How Tall Do You Have to Be to Hold the 100m Freestyle World Record?

Much is made about elite swimmers and their apparent genetics. Watch the network coverage of any major championship meet, most notably the Olympics, and you are treated to a parade of vignettes that show swimmers to be freaks of nature, with their above average wingspan, massive feet, and webbed fingers.

While physical gifts certainly do play a role in swimming success, just how much does height play a factor?

SEE ALSO: 100m Freestyle World Record

Below are a list of the past 10 individual world record holders in the men’s 100m freestyle, going as far back as the summer of 1976, when the USA’s Jim Montgomery became the first man to break the 50 second mark in the event, as well as their heights:

NAME HEIGHT World Record
Cesar Cielo 6’5 (1.95m) 46.91
Alain Bernard 6’5 (1.95m) 46.94
Eamon Sullivan 6’2 (1.89m) 47.05
Pieter van den Hoogenband 6’4 (1.93m) 47.84
Michael Klim 6’3 (1.91m) 48.18
Alexander Popov 6’6 (1.97m) 48.21
Matt Biondi 6’7 (2.01m) 48.42
Rowdy Gaines 6’1 (1.85m) 49.36
Jonty Skinner 6’5 (1.95m) 49.44
Jim Montgomery 6’3 (1.91m) 49.99
Average 6’4 (1.93m)


On average to be a world record holder in this event you will need to approximately 6’4 inches, and either born in the USA or Australia. However, height is not a predominant indicator of success in this event, as Cameron McEvoy of Australia can attest to. Several months into 2014 he has the fastest time in the world in this event with a 47.65, and he stands “only” 6’1. His countryman, James Magnussen, who has been pegged as the guy to break Cielo’s 2009 mark, stands at 6 feet 6 inches.

On the women’s side we looked as far back as 1972. The results aren’t entirely fair, as the multiple entries by members of East Germany skew the results with their tainted swims. Ender in particular broke the world record ten consecutive times over a 4 year period from 1972-1976. (Yes, ten times. Ridiculous.)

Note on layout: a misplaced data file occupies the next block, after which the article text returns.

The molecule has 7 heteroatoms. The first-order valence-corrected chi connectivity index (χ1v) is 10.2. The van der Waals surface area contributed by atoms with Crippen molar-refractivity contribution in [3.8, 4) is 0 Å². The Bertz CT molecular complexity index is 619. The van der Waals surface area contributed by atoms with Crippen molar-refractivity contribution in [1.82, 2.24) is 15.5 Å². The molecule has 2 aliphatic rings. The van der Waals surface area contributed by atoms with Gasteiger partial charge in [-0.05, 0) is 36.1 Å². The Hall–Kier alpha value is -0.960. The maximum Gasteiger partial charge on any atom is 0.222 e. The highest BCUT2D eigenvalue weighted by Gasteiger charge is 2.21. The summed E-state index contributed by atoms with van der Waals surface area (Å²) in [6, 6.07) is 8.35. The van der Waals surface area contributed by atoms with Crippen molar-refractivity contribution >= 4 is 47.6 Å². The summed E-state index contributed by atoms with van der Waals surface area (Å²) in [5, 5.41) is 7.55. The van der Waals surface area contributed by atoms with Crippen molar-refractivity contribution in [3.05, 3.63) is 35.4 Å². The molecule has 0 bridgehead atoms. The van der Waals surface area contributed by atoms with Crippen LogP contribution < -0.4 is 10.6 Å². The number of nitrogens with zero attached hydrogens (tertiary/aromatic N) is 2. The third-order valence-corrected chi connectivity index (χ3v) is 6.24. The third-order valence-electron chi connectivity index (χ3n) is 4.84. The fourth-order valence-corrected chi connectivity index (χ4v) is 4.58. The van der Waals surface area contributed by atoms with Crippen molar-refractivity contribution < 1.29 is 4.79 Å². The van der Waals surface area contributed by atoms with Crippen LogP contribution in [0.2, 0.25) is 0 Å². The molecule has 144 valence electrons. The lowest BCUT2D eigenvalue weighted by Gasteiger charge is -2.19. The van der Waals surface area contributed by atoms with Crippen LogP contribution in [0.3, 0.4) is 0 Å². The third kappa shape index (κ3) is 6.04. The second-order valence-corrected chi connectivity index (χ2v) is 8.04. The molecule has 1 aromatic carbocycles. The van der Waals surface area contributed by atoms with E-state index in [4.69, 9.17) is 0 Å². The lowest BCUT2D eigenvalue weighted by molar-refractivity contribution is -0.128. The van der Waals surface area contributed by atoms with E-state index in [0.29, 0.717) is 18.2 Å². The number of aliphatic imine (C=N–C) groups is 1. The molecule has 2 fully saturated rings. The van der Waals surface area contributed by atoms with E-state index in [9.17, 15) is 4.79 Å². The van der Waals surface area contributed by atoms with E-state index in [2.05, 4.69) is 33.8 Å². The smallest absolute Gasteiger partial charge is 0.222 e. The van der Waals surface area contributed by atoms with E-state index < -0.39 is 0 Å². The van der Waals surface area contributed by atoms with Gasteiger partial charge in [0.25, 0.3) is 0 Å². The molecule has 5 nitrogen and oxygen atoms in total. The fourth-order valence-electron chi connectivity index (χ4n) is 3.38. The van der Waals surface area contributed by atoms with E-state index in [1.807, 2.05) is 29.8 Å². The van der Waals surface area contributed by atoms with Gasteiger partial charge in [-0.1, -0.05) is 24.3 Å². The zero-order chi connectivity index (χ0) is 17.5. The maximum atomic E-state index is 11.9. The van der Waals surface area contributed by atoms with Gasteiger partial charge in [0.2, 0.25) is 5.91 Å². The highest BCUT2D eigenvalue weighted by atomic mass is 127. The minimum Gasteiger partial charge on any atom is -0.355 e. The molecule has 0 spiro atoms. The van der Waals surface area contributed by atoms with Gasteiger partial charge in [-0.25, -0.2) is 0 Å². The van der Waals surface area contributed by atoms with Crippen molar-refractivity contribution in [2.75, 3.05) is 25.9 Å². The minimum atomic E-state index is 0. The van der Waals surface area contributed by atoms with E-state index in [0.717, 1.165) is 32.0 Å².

Jingy Le’s swim should also come with an asterisk, as it was set during the early 1990’s when the Chinese women’s allegedly non-state sanctioned doping was running rampant.

NAME HEIGHT World Record
Britta Steffen (GER) 5’11 (1.80m) 52.07
Lisbeth Trickett (AUS) 5’7 (1.67m) 52.88
Jodie Henry (AUS) 5’9 (1.76m) 53.52
Inge de Bruijn (NED) 5’10 (1.78m) 53.80
Jingy Le (CHN) 5’10 (1.78m) 54.01
Jenny Thompson (USA) 5’10 (1.78m) 54.48
Kristin Otto (GDR) 6’1 (1.85m) 54.73
Barbara Krause (GDR) 5’11 (1.80m) 54.98
Kornelia Ender (GDR) 5’7 (1.72m) 55.73
Shane Gould (AUS) 5’7 (1.71m) 58.5
Average 5’9 (1.76m)


Current world leader Cate Campbell of Australia stands at 6’1, which is well above the average of 5’9 of the past ten world record holders. Her textile best of 52.33 was posted last year at the FINA World Championships in Barcelona. Campbell has raced under the 53 second mark 7 times now, and it seems like it is only a matter of time before she cracks Steffen’s mark that was done during the supersuit era of 2009.

Get Daily Tips on How to Swim Faster

Subscribe to the newsletter and get tips and advice on how to swim faster every weekday morning, straight to your inbox. 

Join 33,000+ swimmers, coaches, and swim parents learning what it takes to swim like a boss.

Unsubscribe anytime. Email will never be shared or sold.

Olivier Poirier-Leroy Olivier Poirier-Leroy is the founder of He is an author, former national level swimmer, two-time Olympic Trials qualifier, and swim coach.

Related Articles

Jason Lezak and the Greatest Relay Leg of All Time

Jason Lezak and the Greatest Relay Leg of All-Time

For Jason Lezak and the Americans the story-line couldn’t have been more perfect. That summer in Beijing, on the first night of swimming events at the Water Cube it was shaping up to be an old fashioned battle royale between the sport’s biggest heavyweights. The French, led by Alain Bernard,

Read More »
Random Awesome

5 Things Every Swimmer Fears

Forget spiders, the dark, or tiny spaces. (Although there is certainly room for those as well…) Swimmers experience their own set of fears, resulting from competitive anxiety, unclean pools (read: other swimmers) and forgetting to knot up the drawstrings. The fact is that these five things are all things that

Read More »
george haines santa clara swim club
Swimming History

How Did Swimmers Prepare for Meets in the 1960’s?

Now this is cool. In this video that was posted originally on the International Swimming Hall of Fame’s YouTube channel, we get a behind the scenes look at the Santa Clara Swim Club, along with George Haines, as they prepare for a championship meet. The video was produced in 1967,

Read More »